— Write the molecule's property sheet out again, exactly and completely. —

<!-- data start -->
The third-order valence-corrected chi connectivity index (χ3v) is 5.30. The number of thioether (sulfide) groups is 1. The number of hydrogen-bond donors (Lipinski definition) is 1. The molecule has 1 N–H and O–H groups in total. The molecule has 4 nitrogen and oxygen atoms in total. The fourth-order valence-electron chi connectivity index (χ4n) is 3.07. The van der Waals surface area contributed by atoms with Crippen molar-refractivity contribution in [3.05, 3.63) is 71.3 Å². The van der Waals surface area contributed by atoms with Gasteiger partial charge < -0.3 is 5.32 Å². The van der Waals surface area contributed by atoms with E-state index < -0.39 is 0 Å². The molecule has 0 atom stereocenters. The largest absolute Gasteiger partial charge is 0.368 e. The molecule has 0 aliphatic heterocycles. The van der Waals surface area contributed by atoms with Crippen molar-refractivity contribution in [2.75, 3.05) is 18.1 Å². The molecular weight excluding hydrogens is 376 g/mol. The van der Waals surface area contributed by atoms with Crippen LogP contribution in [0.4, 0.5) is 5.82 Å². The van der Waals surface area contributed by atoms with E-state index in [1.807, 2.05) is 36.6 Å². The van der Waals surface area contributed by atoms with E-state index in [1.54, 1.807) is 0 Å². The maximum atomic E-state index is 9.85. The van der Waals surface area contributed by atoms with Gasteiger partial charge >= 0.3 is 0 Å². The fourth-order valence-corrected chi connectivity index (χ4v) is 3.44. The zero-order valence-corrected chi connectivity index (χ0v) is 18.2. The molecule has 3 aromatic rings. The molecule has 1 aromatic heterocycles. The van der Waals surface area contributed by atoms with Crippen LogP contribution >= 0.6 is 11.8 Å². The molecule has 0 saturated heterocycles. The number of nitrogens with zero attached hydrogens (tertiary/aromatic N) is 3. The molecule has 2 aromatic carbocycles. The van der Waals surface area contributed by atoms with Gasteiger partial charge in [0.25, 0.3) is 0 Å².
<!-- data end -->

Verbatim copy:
The third-order valence-corrected chi connectivity index (χ3v) is 5.30. The number of thioether (sulfide) groups is 1. The number of hydrogen-bond donors (Lipinski definition) is 1. The molecule has 1 N–H and O–H groups in total. The molecule has 4 nitrogen and oxygen atoms in total. The fourth-order valence-electron chi connectivity index (χ4n) is 3.07. The van der Waals surface area contributed by atoms with Crippen molar-refractivity contribution in [3.05, 3.63) is 71.3 Å². The van der Waals surface area contributed by atoms with Gasteiger partial charge < -0.3 is 5.32 Å². The van der Waals surface area contributed by atoms with E-state index < -0.39 is 0 Å². The molecule has 0 atom stereocenters. The largest absolute Gasteiger partial charge is 0.368 e. The molecule has 0 aliphatic heterocycles. The van der Waals surface area contributed by atoms with Crippen molar-refractivity contribution in [2.75, 3.05) is 18.1 Å². The molecular weight excluding hydrogens is 376 g/mol. The van der Waals surface area contributed by atoms with Crippen LogP contribution in [0.4, 0.5) is 5.82 Å². The van der Waals surface area contributed by atoms with E-state index in [1.807, 2.05) is 36.6 Å². The van der Waals surface area contributed by atoms with E-state index in [1.54, 1.807) is 0 Å². The maximum atomic E-state index is 9.85. The van der Waals surface area contributed by atoms with Gasteiger partial charge >= 0.3 is 0 Å². The fourth-order valence-corrected chi connectivity index (χ4v) is 3.44. The zero-order valence-corrected chi connectivity index (χ0v) is 18.2. The molecule has 3 aromatic rings. The molecule has 1 aromatic heterocycles. The van der Waals surface area contributed by atoms with Crippen LogP contribution >= 0.6 is 11.8 Å². The molecule has 0 saturated heterocycles. The number of nitrogens with zero attached hydrogens (tertiary/aromatic N) is 3. The molecule has 2 aromatic carbocycles. The van der Waals surface area contributed by atoms with Gasteiger partial charge in [0.25, 0.3) is 0 Å².